Aboriginal Affairs and Northern Development Canada reported that the "greatest challenge associated with the remediation of Giant Mine"[10] is the safe long-term storage 237,000 t (233,000 long tons; 261,000 short tons) of the arsenic trioxide dust, the lethal byproduct of extracting gold from the mineral arsenopyrite ore[4] stored underground. Their top priority for the Giant Mine site remediation is an "effective, long-term management" of arsenic trioxide. Arsenic trioxide dust, which contains approximately 60% arsenic, is highly lethal even in small doses. It is odourless, tasteless and semi water-soluble.[4] The arsenic trioxide dust is stored in 15 stope or rock chambers that have been sealed with concrete approximately 250 feet (76 meters) below the surface.

The taxpayer-funded (c. $900m to approximately one billion dollars) remediation plan to permanently freeze the underground arsenic trioxide dust chambers was approved by the Canadian federal government in August 2014.[10][9] According to the federal civil servant in charge of the clean-up, Jane Amphlett, using technology like that used in ice-hockey rinks, coolants will permanently freeze the storage chambers containing the arsenic trioxide dust to keep groundwater seepage out in what is called the "Frozen Block Method."[10][9][4]

A Yellowknife community museum is envisioned for part of the former Giant Mine townsite.

In winter 2020 the Yellowknives Dene First Nation (YKDFN) demonstrated outside the site demanding a federal apology, compensation, and a role in the contracts for remediation. They launched their own website which details the story from their point of view.[11]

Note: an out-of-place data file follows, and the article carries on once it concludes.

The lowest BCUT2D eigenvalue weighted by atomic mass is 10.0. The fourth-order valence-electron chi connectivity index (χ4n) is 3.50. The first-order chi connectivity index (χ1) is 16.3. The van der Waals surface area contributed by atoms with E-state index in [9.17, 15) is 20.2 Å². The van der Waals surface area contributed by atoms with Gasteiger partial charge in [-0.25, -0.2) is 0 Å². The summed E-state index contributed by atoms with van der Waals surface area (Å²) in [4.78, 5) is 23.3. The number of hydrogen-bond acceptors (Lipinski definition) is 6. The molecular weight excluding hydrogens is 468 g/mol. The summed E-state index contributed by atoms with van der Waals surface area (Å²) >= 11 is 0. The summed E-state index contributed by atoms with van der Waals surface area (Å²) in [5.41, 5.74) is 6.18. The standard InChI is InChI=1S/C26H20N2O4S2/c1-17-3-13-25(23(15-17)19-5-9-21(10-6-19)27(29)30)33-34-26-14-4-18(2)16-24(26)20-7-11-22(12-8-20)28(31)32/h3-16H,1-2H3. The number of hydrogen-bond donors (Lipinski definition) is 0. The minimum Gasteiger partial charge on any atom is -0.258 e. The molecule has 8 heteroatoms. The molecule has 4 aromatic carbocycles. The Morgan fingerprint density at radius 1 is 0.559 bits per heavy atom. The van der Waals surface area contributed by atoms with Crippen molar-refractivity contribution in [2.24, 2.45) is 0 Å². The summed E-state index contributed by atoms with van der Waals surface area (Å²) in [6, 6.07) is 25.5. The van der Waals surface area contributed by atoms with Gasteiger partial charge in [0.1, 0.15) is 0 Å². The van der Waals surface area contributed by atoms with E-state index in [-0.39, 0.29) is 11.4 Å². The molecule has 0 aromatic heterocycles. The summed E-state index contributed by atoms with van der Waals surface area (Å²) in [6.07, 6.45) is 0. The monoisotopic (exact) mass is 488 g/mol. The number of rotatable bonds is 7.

The events and aftermath of the Giant Mine labour dispute and explosion were dramatized in the 1996 CBC television movie Giant Mine. Additionally, the contamination is the topic of the interactive documentary "Shadow of a Giant" by Saskatchewan filmmaker Clark Ferguson who was artist in residence with Western Arctic Moving Pictures (WAMP) in 2013.[12]

See also[edit]


  1. ^ Silke, Ryan. 2009. "The Operational History of Mines in the Northwest Territories, Canada" Self Published, November 2009.
  2. ^ Silke, Ryan. 2012. "High Grade Tales: Stories from mining camps of the Northwest Territories" Self Published, January 2012.
  3. ^ a b c d Bryant, Mike W. (10 July 2006), "Disaster brewing at Giant mine site", News/North, Yellowknife: Northern News Services, p. 1, archived from the original on 8 August 2017, retrieved 2 October 2014
  4. ^ a b c d e Canada's Giant Mine: Giant headache, Yellowknife, NWT: The Economist, 27 September 2014
  5. ^ "Court overturns award to Giant Mine widows", The Star, Yellowknife, Northwest Territories, 27 May 2008, retrieved 2 October 2014
  6. ^ Jamieson, H.E.; Maitland, K.M.; Oliver, J.T.; Palmer, M.J. (2017). Regional distribution of arsenic in near-surface soils in the Yellowknife area (PDF). Yellowknife: Northwest Territories Geological Survey.
  7. ^ Palmer, M.J.; Galloway, J.M.; Jamieson, H.E.; Patterson, R.T.; Falck, H.; Kokelj, S.V. (2016). The concentration of arsenic in lake waters of the Yellowknife area (PDF). Yellowknife: Northwest Territories Geological Survey.
  8. ^ "Technical Advisors", Aboriginal Affairs and Northern Development Canada, 24 July 2013, archived from the original on 18 August 2016, retrieved 2 October 2014
  9. ^ a b c "Giant Mine Remediation Plan". Aboriginal Affairs and Northern Development Canada. Retrieved 2 October 2014.
  10. ^ a b c "Arsenic Trioxide and the Frozen Block Method", Aboriginal Affairs and Northern Development Canada, 24 July 2013, archived from the original on 6 October 2014, retrieved 2 October 2014
  11. ^ "Yellowknives Dene demand federal compensation, economic benefits from Giant Mine | CBC News". CBC. Retrieved 2020-12-04.
  12. ^ Garbutt, Nicole (4 December 2013), Artist in residence leaves city after almost three-month stint: New local film to be produced from experience, SOMBA K'E/Yellowknife, Northwest Territories: Northern News Services, archived from the original on 17 May 2017, retrieved 2 October 2014